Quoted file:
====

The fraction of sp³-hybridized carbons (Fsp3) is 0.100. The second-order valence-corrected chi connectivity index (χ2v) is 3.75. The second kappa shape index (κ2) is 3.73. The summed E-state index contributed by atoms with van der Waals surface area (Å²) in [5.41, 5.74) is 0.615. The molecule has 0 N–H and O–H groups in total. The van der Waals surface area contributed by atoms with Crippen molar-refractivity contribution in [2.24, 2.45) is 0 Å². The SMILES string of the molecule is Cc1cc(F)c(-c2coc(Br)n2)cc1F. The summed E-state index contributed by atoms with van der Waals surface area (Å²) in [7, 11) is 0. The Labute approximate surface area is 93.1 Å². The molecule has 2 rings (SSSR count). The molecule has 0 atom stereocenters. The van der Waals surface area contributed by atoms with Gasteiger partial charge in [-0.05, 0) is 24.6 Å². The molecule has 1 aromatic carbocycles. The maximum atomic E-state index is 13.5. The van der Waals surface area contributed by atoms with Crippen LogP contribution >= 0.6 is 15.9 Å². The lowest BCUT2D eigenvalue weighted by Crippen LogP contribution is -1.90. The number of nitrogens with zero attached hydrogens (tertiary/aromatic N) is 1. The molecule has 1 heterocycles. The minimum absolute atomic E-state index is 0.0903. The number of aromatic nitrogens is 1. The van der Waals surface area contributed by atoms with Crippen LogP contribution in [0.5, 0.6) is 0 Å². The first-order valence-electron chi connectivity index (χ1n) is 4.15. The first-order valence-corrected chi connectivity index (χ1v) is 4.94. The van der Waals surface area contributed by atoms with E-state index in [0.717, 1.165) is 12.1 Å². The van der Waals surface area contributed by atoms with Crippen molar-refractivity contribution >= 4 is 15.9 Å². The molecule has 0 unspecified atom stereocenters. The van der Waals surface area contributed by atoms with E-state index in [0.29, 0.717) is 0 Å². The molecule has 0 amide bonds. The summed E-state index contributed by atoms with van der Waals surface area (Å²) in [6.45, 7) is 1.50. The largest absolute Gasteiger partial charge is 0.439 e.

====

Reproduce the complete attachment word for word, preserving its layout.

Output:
The fraction of sp³-hybridized carbons (Fsp3) is 0.100. The second-order valence-corrected chi connectivity index (χ2v) is 3.75. The second kappa shape index (κ2) is 3.73. The summed E-state index contributed by atoms with van der Waals surface area (Å²) in [5.41, 5.74) is 0.615. The molecule has 0 N–H and O–H groups in total. The van der Waals surface area contributed by atoms with Crippen molar-refractivity contribution in [2.24, 2.45) is 0 Å². The SMILES string of the molecule is Cc1cc(F)c(-c2coc(Br)n2)cc1F. The summed E-state index contributed by atoms with van der Waals surface area (Å²) in [7, 11) is 0. The Labute approximate surface area is 93.1 Å². The molecule has 2 rings (SSSR count). The molecule has 0 atom stereocenters. The van der Waals surface area contributed by atoms with Gasteiger partial charge in [-0.05, 0) is 24.6 Å². The molecule has 1 aromatic carbocycles. The maximum atomic E-state index is 13.5. The van der Waals surface area contributed by atoms with Crippen LogP contribution >= 0.6 is 15.9 Å². The lowest BCUT2D eigenvalue weighted by Crippen LogP contribution is -1.90. The number of nitrogens with zero attached hydrogens (tertiary/aromatic N) is 1. The molecule has 1 heterocycles. The minimum absolute atomic E-state index is 0.0903. The number of aromatic nitrogens is 1. The van der Waals surface area contributed by atoms with Crippen LogP contribution in [0.5, 0.6) is 0 Å². The first-order valence-electron chi connectivity index (χ1n) is 4.15. The first-order valence-corrected chi connectivity index (χ1v) is 4.94. The van der Waals surface area contributed by atoms with E-state index in [0.717, 1.165) is 12.1 Å². The van der Waals surface area contributed by atoms with Crippen molar-refractivity contribution >= 4 is 15.9 Å². The molecule has 0 unspecified atom stereocenters. The van der Waals surface area contributed by atoms with E-state index in [0.29, 0.717) is 0 Å². The molecule has 0 amide bonds. The summed E-state index contributed by atoms with van der Waals surface area (Å²) in [6.45, 7) is 1.50. The largest absolute Gasteiger partial charge is 0.439 e.